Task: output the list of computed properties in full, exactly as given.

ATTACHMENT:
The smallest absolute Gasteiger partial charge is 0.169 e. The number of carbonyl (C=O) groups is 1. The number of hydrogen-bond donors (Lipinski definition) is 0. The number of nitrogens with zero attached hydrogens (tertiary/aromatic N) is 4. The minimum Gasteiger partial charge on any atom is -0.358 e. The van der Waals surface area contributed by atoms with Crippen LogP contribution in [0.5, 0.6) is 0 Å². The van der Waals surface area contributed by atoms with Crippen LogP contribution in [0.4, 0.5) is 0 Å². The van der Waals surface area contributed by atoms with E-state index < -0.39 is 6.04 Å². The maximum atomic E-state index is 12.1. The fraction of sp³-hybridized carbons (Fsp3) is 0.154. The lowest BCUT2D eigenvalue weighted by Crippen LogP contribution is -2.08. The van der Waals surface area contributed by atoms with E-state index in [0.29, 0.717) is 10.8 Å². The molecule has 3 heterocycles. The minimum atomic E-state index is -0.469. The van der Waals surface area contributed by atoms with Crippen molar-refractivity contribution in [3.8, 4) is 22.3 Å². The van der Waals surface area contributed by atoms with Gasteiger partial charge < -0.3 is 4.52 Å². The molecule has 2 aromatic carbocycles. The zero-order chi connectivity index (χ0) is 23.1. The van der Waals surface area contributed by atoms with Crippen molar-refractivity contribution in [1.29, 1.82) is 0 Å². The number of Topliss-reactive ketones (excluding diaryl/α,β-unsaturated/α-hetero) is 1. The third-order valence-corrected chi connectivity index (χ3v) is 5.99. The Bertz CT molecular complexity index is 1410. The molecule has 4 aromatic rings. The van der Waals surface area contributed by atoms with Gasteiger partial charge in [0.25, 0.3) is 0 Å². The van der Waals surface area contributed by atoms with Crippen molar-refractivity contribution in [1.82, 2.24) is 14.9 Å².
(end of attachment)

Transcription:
The smallest absolute Gasteiger partial charge is 0.169 e. The number of carbonyl (C=O) groups is 1. The number of hydrogen-bond donors (Lipinski definition) is 0. The number of nitrogens with zero attached hydrogens (tertiary/aromatic N) is 4. The minimum Gasteiger partial charge on any atom is -0.358 e. The van der Waals surface area contributed by atoms with Crippen LogP contribution in [0.5, 0.6) is 0 Å². The van der Waals surface area contributed by atoms with Crippen LogP contribution in [0.4, 0.5) is 0 Å². The van der Waals surface area contributed by atoms with E-state index < -0.39 is 6.04 Å². The maximum atomic E-state index is 12.1. The fraction of sp³-hybridized carbons (Fsp3) is 0.154. The lowest BCUT2D eigenvalue weighted by Crippen LogP contribution is -2.08. The van der Waals surface area contributed by atoms with E-state index in [0.29, 0.717) is 10.8 Å². The molecule has 3 heterocycles. The minimum atomic E-state index is -0.469. The van der Waals surface area contributed by atoms with Crippen molar-refractivity contribution in [3.8, 4) is 22.3 Å². The van der Waals surface area contributed by atoms with Gasteiger partial charge < -0.3 is 4.52 Å². The molecule has 2 aromatic carbocycles. The zero-order chi connectivity index (χ0) is 23.1. The van der Waals surface area contributed by atoms with Crippen molar-refractivity contribution in [1.29, 1.82) is 0 Å². The number of Topliss-reactive ketones (excluding diaryl/α,β-unsaturated/α-hetero) is 1. The third-order valence-corrected chi connectivity index (χ3v) is 5.99. The Bertz CT molecular complexity index is 1410. The molecule has 4 aromatic rings. The van der Waals surface area contributed by atoms with Gasteiger partial charge in [0.25, 0.3) is 0 Å². The van der Waals surface area contributed by atoms with Crippen molar-refractivity contribution in [1.82, 2.24) is 14.9 Å².